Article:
Councils call for local government accounts to be open data

The government is considering a proposal for councils to publish their accounts and other official returns as open data after its transparency initiative...

The government is considering a proposal for councils to publish their accounts and other official returns as open data after its transparency initiative came under attack for not going far enough.

The move is supported by councils who have led the open data initiative to publish contracts and spending data following an edict of the Department for Communities and Local Government (DCLG). Led by the Local Government Association (LGA) and citing rallying calls made by web founder Sir Tim Berners-Lee, they want central government demands for council data to be made more open and accountable.

Jos Creese, president of public sector user group Socitm and CIO at Hampshire County Council, said the government planned to require council returns to be published as open data "where feasible".

The only exceptions to council data being public would be when it was prohibited by commercial confidentiality or personal privacy rules.

"But the default should be open in my view," said Creese.

A DCLG spokesman said open council returns were on its reform programme agenda.

"The government is keen to publish as much data as it can online. As for government returns, it is something we are considering," he said.

The LGA has been pressing for councils to make their returns as open data. It suggests the move would make councils more accountable to their local citizens and less burdened by central government reporting quotas.

"Needless form filling, data returns, reviews, assurance and micro-management are unjustifiable," said LGA chairman Baroness Margaret Eaton, in a report that called last month for the government to "stop excessive data collection" that "wasted precious time and resources".

The LGA recommended the government, which is expected to publish details of its Localism Bill by Christmas, should only request data from local authorities "where it proves it can bring value to local people".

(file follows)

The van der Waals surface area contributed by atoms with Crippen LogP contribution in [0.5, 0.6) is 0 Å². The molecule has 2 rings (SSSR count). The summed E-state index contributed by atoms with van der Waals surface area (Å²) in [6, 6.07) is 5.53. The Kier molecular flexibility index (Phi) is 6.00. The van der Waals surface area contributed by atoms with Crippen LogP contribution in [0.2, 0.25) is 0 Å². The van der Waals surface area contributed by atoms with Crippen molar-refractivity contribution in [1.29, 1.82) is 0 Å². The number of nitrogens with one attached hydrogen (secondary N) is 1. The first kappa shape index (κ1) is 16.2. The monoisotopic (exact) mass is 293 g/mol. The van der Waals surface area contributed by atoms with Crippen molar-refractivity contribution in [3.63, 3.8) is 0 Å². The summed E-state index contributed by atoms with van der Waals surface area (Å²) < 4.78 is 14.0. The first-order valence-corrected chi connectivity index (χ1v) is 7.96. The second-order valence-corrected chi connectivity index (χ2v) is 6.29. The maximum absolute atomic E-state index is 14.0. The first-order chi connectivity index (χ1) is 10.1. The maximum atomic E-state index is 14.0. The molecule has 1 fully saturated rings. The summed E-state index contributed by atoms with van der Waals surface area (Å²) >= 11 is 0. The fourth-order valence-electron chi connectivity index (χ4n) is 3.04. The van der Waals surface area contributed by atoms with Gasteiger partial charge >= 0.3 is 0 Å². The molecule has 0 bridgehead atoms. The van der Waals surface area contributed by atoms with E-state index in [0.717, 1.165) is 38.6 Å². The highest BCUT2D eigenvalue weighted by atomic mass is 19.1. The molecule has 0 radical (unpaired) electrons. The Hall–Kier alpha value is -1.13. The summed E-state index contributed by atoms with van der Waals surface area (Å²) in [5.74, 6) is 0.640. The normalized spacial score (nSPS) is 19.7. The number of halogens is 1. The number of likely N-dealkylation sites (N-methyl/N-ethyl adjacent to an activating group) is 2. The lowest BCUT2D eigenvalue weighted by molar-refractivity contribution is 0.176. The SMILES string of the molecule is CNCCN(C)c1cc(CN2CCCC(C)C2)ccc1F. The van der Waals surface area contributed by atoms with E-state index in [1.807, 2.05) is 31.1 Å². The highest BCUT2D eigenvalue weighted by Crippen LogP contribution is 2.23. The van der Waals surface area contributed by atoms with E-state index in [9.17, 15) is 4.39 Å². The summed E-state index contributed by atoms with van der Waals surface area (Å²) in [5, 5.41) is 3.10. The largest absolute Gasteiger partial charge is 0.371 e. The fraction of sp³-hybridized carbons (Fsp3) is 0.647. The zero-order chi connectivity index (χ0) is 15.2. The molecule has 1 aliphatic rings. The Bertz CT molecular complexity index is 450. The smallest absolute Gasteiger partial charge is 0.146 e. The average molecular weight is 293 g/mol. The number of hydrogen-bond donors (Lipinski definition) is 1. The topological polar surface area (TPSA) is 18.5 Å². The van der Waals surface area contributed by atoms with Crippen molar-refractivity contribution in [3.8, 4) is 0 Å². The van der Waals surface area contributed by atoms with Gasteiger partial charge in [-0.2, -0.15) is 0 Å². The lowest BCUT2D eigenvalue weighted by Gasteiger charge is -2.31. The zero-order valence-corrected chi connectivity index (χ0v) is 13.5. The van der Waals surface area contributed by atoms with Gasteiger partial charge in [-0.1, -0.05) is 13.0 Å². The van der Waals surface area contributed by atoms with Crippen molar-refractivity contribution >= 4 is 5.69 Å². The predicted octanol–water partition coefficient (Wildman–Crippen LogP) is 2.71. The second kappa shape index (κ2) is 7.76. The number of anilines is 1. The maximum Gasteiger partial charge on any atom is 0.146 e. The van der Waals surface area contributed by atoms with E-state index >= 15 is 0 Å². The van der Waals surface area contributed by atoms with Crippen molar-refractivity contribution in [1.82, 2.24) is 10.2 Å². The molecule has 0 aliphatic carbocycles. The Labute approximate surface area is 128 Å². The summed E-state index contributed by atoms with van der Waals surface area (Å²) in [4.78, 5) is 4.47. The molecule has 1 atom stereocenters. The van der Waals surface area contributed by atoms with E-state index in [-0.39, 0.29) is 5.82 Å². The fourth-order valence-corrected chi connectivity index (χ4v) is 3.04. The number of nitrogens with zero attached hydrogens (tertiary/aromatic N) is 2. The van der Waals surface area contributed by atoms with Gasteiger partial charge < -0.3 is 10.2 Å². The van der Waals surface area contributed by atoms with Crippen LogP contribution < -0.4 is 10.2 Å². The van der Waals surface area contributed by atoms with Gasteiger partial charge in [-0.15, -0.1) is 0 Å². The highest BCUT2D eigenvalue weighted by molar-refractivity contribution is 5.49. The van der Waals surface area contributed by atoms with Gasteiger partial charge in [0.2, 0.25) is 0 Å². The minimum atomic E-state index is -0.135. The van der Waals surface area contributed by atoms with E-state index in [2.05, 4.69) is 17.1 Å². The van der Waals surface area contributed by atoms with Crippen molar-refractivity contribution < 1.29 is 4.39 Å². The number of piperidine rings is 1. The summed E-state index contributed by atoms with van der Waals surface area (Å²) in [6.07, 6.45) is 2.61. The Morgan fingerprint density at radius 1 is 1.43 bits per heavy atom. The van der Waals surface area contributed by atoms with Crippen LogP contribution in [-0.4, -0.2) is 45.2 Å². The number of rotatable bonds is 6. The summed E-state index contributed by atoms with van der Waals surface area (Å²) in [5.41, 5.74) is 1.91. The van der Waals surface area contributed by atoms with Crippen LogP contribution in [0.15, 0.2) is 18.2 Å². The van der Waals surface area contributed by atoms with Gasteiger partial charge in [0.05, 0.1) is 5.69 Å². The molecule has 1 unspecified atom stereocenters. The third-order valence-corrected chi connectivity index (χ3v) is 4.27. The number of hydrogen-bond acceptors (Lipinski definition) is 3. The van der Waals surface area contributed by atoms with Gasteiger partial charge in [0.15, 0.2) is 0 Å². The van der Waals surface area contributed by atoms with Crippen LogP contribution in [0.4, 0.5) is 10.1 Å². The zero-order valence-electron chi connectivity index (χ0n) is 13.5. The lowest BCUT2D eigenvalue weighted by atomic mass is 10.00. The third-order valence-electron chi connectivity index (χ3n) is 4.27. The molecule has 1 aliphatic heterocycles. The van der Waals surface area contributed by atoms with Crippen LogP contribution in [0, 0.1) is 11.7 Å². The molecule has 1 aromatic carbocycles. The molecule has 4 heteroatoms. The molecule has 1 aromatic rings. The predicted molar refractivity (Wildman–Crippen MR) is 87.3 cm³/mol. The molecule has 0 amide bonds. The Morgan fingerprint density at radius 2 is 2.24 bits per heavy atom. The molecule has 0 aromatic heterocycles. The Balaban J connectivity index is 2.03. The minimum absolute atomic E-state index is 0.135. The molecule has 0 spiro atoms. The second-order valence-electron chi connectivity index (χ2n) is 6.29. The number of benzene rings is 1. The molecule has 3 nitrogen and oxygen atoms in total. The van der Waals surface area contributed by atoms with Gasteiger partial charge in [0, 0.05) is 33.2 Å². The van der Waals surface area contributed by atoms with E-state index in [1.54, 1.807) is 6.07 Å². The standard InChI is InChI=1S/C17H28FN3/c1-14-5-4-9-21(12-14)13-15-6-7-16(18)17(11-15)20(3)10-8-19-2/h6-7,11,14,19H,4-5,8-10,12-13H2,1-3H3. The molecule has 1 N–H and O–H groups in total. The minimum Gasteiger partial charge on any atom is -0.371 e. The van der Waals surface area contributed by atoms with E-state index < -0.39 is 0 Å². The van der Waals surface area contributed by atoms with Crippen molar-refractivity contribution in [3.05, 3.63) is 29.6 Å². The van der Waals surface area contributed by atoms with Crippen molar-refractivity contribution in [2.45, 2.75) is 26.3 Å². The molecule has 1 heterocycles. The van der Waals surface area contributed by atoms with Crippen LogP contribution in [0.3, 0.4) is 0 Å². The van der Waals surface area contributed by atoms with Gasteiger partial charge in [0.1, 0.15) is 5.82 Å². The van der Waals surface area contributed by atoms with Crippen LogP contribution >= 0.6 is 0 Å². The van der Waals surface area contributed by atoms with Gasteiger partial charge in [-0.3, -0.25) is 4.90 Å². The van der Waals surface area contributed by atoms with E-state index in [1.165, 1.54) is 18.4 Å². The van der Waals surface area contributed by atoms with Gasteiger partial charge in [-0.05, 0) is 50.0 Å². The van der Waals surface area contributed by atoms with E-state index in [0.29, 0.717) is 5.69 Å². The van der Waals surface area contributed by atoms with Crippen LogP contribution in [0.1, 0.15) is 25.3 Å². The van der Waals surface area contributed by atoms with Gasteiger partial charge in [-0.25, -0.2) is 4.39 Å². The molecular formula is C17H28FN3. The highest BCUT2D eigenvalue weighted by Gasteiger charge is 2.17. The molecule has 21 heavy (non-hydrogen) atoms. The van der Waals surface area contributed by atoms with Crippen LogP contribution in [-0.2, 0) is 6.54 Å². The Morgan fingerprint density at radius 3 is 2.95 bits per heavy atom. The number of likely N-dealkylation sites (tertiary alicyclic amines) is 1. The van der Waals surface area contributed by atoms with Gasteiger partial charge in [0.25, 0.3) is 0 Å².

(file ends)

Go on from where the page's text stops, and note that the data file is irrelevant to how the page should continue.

Janet Hughes, who sits on the Local Public Data Panel as head of scrutiny at the London Assembly, told Computer Weekly, "It's not a question any more of the executive deciding what the public should have. It's having all the data there and the public deciding what's interesting and useful".

She said the panel has begun looking at council returns but had not taken an official position.

Chris Taggart, who also sits on the panel, said councils sent their accounts to the Chartered Institute of Public Finance and Accountancy, only to have them sold back for a fee. He sent a business proposal to DCLG last month, saying his group Openly Local could have all council accounts published together online where everyone could see and compare them.

Dane Wright, IT strategy manager at Brent Borough Council, repeated the rallying cry made by Berners-Lee at the TED conference in 2009. He said all public data should be published as soon as possible, in its raw form, because if councils waited to clean and format it, it would never get published.

"We just want to be able to make more data sets. There's no reason to stop at spend. Indeed, it's pretty certain the government won't be stopping there. Spend and contracts are just the beginning of this. It's just the tip of the iceberg," he told delegates at the Socitm 2010 conference in Brighton last month.

"We make all these returns to government. We send it off especially to DCLG or Defra or the Department of Justice or whoever it might be - but there's no real reason why this is secret data. Rather than send it to them specifically we should be publishing it ourselves and they can come and get it from us," said Wright.

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